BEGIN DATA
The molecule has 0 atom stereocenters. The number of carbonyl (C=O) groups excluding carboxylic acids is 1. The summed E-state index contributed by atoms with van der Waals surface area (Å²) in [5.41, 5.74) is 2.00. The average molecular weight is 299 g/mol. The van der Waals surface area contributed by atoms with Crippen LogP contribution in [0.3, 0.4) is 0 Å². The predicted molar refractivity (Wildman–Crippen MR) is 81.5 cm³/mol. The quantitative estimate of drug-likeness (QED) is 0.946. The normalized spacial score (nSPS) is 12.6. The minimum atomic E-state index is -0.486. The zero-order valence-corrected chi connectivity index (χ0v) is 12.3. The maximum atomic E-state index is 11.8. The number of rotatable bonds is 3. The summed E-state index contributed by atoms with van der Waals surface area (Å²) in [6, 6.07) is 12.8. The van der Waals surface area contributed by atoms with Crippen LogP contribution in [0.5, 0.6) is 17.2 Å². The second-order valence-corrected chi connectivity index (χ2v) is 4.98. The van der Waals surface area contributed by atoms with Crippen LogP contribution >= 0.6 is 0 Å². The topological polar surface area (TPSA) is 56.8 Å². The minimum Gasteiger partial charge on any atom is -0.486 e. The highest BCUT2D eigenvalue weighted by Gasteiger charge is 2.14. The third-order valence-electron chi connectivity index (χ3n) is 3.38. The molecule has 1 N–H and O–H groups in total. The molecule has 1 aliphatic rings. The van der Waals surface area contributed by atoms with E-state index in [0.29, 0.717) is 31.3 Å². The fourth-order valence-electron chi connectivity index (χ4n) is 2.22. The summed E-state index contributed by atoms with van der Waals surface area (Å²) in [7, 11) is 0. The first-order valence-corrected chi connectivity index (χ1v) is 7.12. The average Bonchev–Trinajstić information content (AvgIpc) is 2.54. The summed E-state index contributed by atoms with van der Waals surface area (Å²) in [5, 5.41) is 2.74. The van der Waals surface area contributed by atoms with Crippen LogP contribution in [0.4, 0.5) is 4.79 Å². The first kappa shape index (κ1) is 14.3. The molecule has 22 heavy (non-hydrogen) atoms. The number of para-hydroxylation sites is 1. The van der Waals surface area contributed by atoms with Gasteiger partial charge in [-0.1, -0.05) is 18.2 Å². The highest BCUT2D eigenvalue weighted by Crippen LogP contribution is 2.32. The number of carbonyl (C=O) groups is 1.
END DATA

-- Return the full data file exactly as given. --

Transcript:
The molecule has 0 atom stereocenters. The number of carbonyl (C=O) groups excluding carboxylic acids is 1. The summed E-state index contributed by atoms with van der Waals surface area (Å²) in [5.41, 5.74) is 2.00. The average molecular weight is 299 g/mol. The van der Waals surface area contributed by atoms with Crippen LogP contribution in [0.3, 0.4) is 0 Å². The predicted molar refractivity (Wildman–Crippen MR) is 81.5 cm³/mol. The quantitative estimate of drug-likeness (QED) is 0.946. The normalized spacial score (nSPS) is 12.6. The minimum atomic E-state index is -0.486. The zero-order valence-corrected chi connectivity index (χ0v) is 12.3. The maximum atomic E-state index is 11.8. The number of rotatable bonds is 3. The summed E-state index contributed by atoms with van der Waals surface area (Å²) in [6, 6.07) is 12.8. The van der Waals surface area contributed by atoms with Crippen LogP contribution in [0.5, 0.6) is 17.2 Å². The second-order valence-corrected chi connectivity index (χ2v) is 4.98. The van der Waals surface area contributed by atoms with Crippen LogP contribution >= 0.6 is 0 Å². The topological polar surface area (TPSA) is 56.8 Å². The minimum Gasteiger partial charge on any atom is -0.486 e. The highest BCUT2D eigenvalue weighted by Gasteiger charge is 2.14. The third-order valence-electron chi connectivity index (χ3n) is 3.38. The molecule has 1 N–H and O–H groups in total. The molecule has 1 aliphatic rings. The van der Waals surface area contributed by atoms with E-state index in [0.29, 0.717) is 31.3 Å². The fourth-order valence-electron chi connectivity index (χ4n) is 2.22. The summed E-state index contributed by atoms with van der Waals surface area (Å²) in [7, 11) is 0. The first-order valence-corrected chi connectivity index (χ1v) is 7.12. The average Bonchev–Trinajstić information content (AvgIpc) is 2.54. The summed E-state index contributed by atoms with van der Waals surface area (Å²) in [5, 5.41) is 2.74. The van der Waals surface area contributed by atoms with Crippen LogP contribution in [0.4, 0.5) is 4.79 Å². The first kappa shape index (κ1) is 14.3. The molecule has 22 heavy (non-hydrogen) atoms. The number of para-hydroxylation sites is 1. The van der Waals surface area contributed by atoms with Gasteiger partial charge in [-0.1, -0.05) is 18.2 Å². The highest BCUT2D eigenvalue weighted by Crippen LogP contribution is 2.32. The number of carbonyl (C=O) groups is 1.